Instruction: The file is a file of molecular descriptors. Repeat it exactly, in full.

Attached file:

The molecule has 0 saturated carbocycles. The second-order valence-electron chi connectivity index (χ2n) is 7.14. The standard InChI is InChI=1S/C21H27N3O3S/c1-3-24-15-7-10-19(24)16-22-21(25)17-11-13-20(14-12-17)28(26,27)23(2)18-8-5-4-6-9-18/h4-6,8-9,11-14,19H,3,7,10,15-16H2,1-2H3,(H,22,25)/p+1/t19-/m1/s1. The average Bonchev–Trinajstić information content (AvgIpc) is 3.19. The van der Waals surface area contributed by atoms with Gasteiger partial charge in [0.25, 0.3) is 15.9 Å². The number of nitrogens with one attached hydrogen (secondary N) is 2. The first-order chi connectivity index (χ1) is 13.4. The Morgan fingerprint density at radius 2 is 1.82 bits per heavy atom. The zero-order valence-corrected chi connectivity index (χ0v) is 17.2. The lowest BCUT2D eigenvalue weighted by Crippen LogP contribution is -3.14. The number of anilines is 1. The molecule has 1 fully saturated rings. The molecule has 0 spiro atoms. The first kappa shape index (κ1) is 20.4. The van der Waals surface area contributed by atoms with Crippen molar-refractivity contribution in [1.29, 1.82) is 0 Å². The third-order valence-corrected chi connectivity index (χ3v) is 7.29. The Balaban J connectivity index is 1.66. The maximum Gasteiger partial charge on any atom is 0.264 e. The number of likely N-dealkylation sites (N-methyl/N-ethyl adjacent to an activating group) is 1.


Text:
The molecule has 0 saturated carbocycles. The second-order valence-electron chi connectivity index (χ2n) is 7.14. The standard InChI is InChI=1S/C21H27N3O3S/c1-3-24-15-7-10-19(24)16-22-21(25)17-11-13-20(14-12-17)28(26,27)23(2)18-8-5-4-6-9-18/h4-6,8-9,11-14,19H,3,7,10,15-16H2,1-2H3,(H,22,25)/p+1/t19-/m1/s1. The average Bonchev–Trinajstić information content (AvgIpc) is 3.19. The van der Waals surface area contributed by atoms with Gasteiger partial charge in [0.25, 0.3) is 15.9 Å². The number of nitrogens with one attached hydrogen (secondary N) is 2. The first-order chi connectivity index (χ1) is 13.4. The Morgan fingerprint density at radius 2 is 1.82 bits per heavy atom. The zero-order valence-corrected chi connectivity index (χ0v) is 17.2. The lowest BCUT2D eigenvalue weighted by Crippen LogP contribution is -3.14. The number of anilines is 1. The molecule has 1 fully saturated rings. The molecule has 0 spiro atoms. The first kappa shape index (κ1) is 20.4. The van der Waals surface area contributed by atoms with Crippen molar-refractivity contribution in [1.29, 1.82) is 0 Å². The third-order valence-corrected chi connectivity index (χ3v) is 7.29. The Balaban J connectivity index is 1.66. The maximum Gasteiger partial charge on any atom is 0.264 e. The number of likely N-dealkylation sites (N-methyl/N-ethyl adjacent to an activating group) is 1.